Mayra's parents and aunts are Cuban immigrants, and they've accompanied Mayra and Dennis to many shows over the years. "The arts were very important to them growing up. I think they lost that, unfortunately, when they came to this country," explains Mayra, "but The New Victory put it back within their reach."

"Any show that I ever attended with your parents that was of a musical variety, their feet or their hands were going," Dennis says to her, tapping a rhythm on his lap. And the Saccos look forward to continuing their theatergoing tradition. "It's gone from Mayra's parents coming along with us, to her aunts, to my daughter in-law, expanding, expanding, expanding beyond just the four of us, to the ten of us, to the twelve of us. I'm guessing that if we're blessed with grandchildren, they'll carry on that tradition." With big smiles at the thought, they agree: "We can't wait!"

For the Saccos, sharing their love of theater doesn't end with family and friends. Every year, Mayra and Dennis make a point of donating a set of New Victory tickets to charity during the holidays. They see the sharing of theatrical experiences as an extension of the New Vic's mission. "I think a lot of people view the theater as being out of reach when it may not necessarily be," says Dennis. "I think that's what the New Vic does. It makes it really within reach."

Where did your #LoveOfTheater start? Let us know on Twitter @newvictory, or snap a selfie for Instagram and tag us @newvictorytheater the next time you're here!
Posted by Zack Ramadan

The New Victory Theater launched the New Victory Usher Corps the day the theater opened to provide paid employment, job training, academic support, mentorship and an introduction to the performing arts for over 50 young New Yorkers each year. Since then, the program has provided over 400,000 hours of paid employment to over 500 NYC teens from across the city. Find out how the young people in your life can apply to be a part of this award-winning program!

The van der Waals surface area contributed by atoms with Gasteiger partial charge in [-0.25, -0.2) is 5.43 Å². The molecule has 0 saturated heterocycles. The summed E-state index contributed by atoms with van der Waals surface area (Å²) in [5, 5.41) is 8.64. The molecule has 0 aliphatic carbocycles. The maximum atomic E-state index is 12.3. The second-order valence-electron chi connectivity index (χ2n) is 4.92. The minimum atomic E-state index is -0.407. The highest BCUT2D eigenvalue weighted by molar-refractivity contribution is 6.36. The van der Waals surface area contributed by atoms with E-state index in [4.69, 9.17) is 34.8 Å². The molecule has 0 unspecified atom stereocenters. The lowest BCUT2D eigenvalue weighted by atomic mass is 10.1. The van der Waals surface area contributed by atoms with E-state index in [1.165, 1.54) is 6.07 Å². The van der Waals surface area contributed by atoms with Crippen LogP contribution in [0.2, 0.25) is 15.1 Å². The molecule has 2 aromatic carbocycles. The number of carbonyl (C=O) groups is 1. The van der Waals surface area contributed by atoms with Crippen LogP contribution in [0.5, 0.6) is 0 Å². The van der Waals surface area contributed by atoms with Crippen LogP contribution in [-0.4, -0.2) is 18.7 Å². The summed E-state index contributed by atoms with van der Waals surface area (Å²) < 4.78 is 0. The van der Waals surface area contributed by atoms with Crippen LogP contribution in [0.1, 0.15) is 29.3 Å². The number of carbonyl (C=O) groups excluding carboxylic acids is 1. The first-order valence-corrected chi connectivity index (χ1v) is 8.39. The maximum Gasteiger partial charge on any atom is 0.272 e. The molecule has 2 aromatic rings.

All season long, we'll be featuring young people from our Usher Corps in our New Vic Bills and here on the New Victory Blog. Today we’re talking to third-year usher Claire Early, who was born and raised in Manhattan.

Who inspires you? Third-Year Usher Claire Early
My family inspires me! They are constantly showing me who I am and supporting me through every project I dive into.

What was your favorite story as a kid?
I really liked The Powerpuff Girls—everything I owned had them on it. They let me know it was okay for girls to be tough, smart and girly. Those are all things I wanted to be, and like to think I am now.

What's your favorite subject in school?
Art, because I'm an artist. It's in my blood!

How would you describe your personal style?
Honestly, my style changes with the seasons and my mood. I live like my life is an art piece.

What's your favorite song right now?
"Hold Me Down" by Halsey

What's your favorite place to eat or grab food near the theater?
I usually like to get Hale and Hearty. They have yummy soups!

What's your favorite thing to do when you're not at work?
I try to occupy my time with drawing and other personal projects.

What's your favorite NYC hangout or neighborhood?
I'm in Central Park all year-round.

What's the most challenging thing about being an usher?
Multitasking!

What would be your dream vacation?
A week away in a beach house with a bunch of my closest friends and a lot of junk food and board games.

What's your dream job?
My dream job would be to be a comic illustrator and writer. Comics and graphic novels have always been a consistent comfort in my life, and I would like to create that for others. 
 

Each of our Third-Year Ushers gets to spend 40 hours working on a special project—a Third-Year focus— in the department of their choice at The New 42nd Street. Since we interviewed Claire in October, she has decided to spend her Third-Year focus by applying her love of illustrating to some of our online materials! Keep an eye out for her name and signature style.
Posted by Zack Ramadan
Cirque Mechanics' Pedal Punk and its bevy of bicycles have rolled onto our stage! We checked in with Creative Director Chris Lashua to find out a little bit about how the show was developed. If you haven't seen Pedal Punk yet, take a look at this sneak peak of all the spinning things you'll see onstage, including the enormous Gantry—a 20-foot-high pedal-driven apparatus that frames the show's spectacular performances: